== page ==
Categories
Solutions and Services Web Analytics Solutions

Get Scroll Percentage (JavaScript): Scroll depth for analytics

This article demonstrates an easy and effective way to get scroll percentage (scroll depth) at any point of time during page scrolls. For a deep dive content analysis, tracking scroll depth is crucial. Especially when customer-engagement is in the equation, scroll depth reveals content effectiveness.

Below are some scenarios when you would want to consider tracking scroll depth:

  • Page consumption metrics. For example: Visitor’s position on page before exiting the site.
  • After what point on a page do visitors disengage from content and move to another site-section?
  • What is the average scroll depth of heavily engaged visitors?
  • At what scroll percentage can I trigger an intervention? etc..

Scroll depth trigger vs Custom get scroll percentage

Interestingly enough, tag management tools have built-in scroll depth triggers. Like GTM for instance has a built in trigger based on scroll depth.

Similarly, even analytics tools have custom triggers based on scroll.

The problem with this however is – it is generally pre-set to certain percentage.

Meaning, you can trigger a tag ‘after’ user reaches 25% of the page or 50%, or 75% etc.

It doesn’t tell you where the user was on a page when they performed a particular action.

For example, what if you want to track ‘at what percentage of page was user in when they clicked certain element?‘.

Simple JavaScript based solution to track scroll depth (get scroll percentage)

Though there might be number of built-in utility functions to get this job done, I prefer custom JavaScript any day. Of course, I use jQuery too.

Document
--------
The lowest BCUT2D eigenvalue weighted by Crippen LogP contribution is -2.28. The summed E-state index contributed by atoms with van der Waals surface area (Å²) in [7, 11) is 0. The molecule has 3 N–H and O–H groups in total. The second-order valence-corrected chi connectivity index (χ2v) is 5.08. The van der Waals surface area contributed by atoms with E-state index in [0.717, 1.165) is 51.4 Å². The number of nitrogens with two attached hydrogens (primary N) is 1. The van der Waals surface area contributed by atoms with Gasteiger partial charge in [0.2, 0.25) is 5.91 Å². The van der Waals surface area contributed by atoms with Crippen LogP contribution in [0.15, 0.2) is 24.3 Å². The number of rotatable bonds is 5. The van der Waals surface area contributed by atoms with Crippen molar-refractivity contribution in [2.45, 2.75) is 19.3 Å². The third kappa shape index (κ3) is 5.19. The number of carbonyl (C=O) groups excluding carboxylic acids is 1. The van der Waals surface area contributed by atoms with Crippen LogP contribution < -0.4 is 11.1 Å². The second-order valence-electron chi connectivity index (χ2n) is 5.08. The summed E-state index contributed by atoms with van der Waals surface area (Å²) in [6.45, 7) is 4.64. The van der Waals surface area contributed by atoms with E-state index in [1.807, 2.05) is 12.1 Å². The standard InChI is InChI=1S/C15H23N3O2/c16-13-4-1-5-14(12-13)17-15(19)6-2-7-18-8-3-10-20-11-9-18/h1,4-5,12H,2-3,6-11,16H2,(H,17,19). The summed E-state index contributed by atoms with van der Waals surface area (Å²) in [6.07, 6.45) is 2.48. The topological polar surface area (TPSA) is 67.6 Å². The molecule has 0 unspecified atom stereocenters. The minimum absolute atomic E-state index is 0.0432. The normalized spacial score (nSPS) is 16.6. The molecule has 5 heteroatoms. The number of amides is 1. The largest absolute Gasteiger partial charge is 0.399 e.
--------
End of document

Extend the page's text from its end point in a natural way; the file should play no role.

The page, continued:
Pre-requisite for this method to get scroll depth

  1. You should have jQuery library installed/enabled.

JavaScript function (code block) to get scroll percentage:

var getScrollPercent = function(){
        	var winHeight = $(window).height();
        	var docHeight = $(document).height();
        	var scrollTop = $(window).scrollTop(); //NaN or zero at top
        	var trackLength = docHeight - winHeight;
        	var pctScrolled = Math.floor(scrollTop/trackLength * 100);
        	return pctScrolled;
  	}

Understanding the code: getScrollPercent();

$(window).height(); – This returns a unit-less pixel value of the height of the (browser) window also known as ‘viewport’.

$(document).height(); – This returns an unit-less pixel value of the height of the document being rendered.

$(window).scrollTop(); – Since we need to know current position, this function returns the current vertical position of the scroll bar for the first element in the set of matched elements.

Math.floor(); : Rounding up to nearest least whole number.

How to start tracking scroll depth and use this JavaScript to get scroll depth for analytics?

  1. Firstly, Define the function as either a global function (to re-use across all tracing tools) or locally (to re-use only within in one analytics tool).
  2. Now, On an action, call the function getScrollPercent(); – It returns an integer. (see image below).
How to get scroll percentage for analytics

3. As the final step, Assign this integer to a dimension(or event) depending on your analytics tool. That’s it!

Conclusion

Let me know if you were able to use this successfully and what use case did it serve? 🙂

Our latest post: How to copy custom dimensions to another property (Google Analytics)

You may also like reading: Fire a tag based on pageview count.

close

Like Reading Smart Content?

Join hundreds of Smart Readers.


* Only new post notifications.
* No promotions, No spams whatsoever.

We don’t spam! Read our privacy policy for more info.

By Shivanandana Hegde

Shivanandana Hegde is a data practitioner. On a daily basis, he works with analytics and marketing gurus in his profession to optimize sales and user experience and empower clients across India and North America.

He has keen interest in digital devices, communication applications and networks to access and manage information. He has published a number of blog posts and publications over the last decade.

Leave a Reply

Your email address will not be published. Required fields are marked *